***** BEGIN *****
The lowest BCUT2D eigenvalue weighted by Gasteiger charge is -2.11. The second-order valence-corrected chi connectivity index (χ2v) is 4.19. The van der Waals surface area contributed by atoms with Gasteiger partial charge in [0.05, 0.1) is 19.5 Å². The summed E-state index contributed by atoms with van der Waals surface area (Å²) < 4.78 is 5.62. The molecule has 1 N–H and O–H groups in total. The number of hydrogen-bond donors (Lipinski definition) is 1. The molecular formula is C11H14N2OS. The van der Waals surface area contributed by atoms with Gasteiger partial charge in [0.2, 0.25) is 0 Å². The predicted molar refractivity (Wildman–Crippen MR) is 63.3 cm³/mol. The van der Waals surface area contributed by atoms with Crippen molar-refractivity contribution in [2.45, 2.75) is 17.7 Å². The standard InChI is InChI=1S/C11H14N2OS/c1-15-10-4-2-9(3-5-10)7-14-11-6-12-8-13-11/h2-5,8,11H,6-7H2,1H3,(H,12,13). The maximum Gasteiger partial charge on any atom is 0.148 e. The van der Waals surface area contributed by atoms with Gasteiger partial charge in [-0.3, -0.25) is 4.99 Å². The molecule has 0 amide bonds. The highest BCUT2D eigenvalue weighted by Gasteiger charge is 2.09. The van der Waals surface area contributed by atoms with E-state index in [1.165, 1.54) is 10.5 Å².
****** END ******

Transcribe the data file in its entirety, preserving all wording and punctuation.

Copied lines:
The lowest BCUT2D eigenvalue weighted by Gasteiger charge is -2.11. The second-order valence-corrected chi connectivity index (χ2v) is 4.19. The van der Waals surface area contributed by atoms with Gasteiger partial charge in [0.05, 0.1) is 19.5 Å². The summed E-state index contributed by atoms with van der Waals surface area (Å²) < 4.78 is 5.62. The molecule has 1 N–H and O–H groups in total. The number of hydrogen-bond donors (Lipinski definition) is 1. The molecular formula is C11H14N2OS. The van der Waals surface area contributed by atoms with Gasteiger partial charge in [0.2, 0.25) is 0 Å². The predicted molar refractivity (Wildman–Crippen MR) is 63.3 cm³/mol. The van der Waals surface area contributed by atoms with Crippen molar-refractivity contribution in [2.45, 2.75) is 17.7 Å². The standard InChI is InChI=1S/C11H14N2OS/c1-15-10-4-2-9(3-5-10)7-14-11-6-12-8-13-11/h2-5,8,11H,6-7H2,1H3,(H,12,13). The maximum Gasteiger partial charge on any atom is 0.148 e. The van der Waals surface area contributed by atoms with Gasteiger partial charge in [-0.3, -0.25) is 4.99 Å². The molecule has 0 amide bonds. The highest BCUT2D eigenvalue weighted by Gasteiger charge is 2.09. The van der Waals surface area contributed by atoms with E-state index in [1.165, 1.54) is 10.5 Å².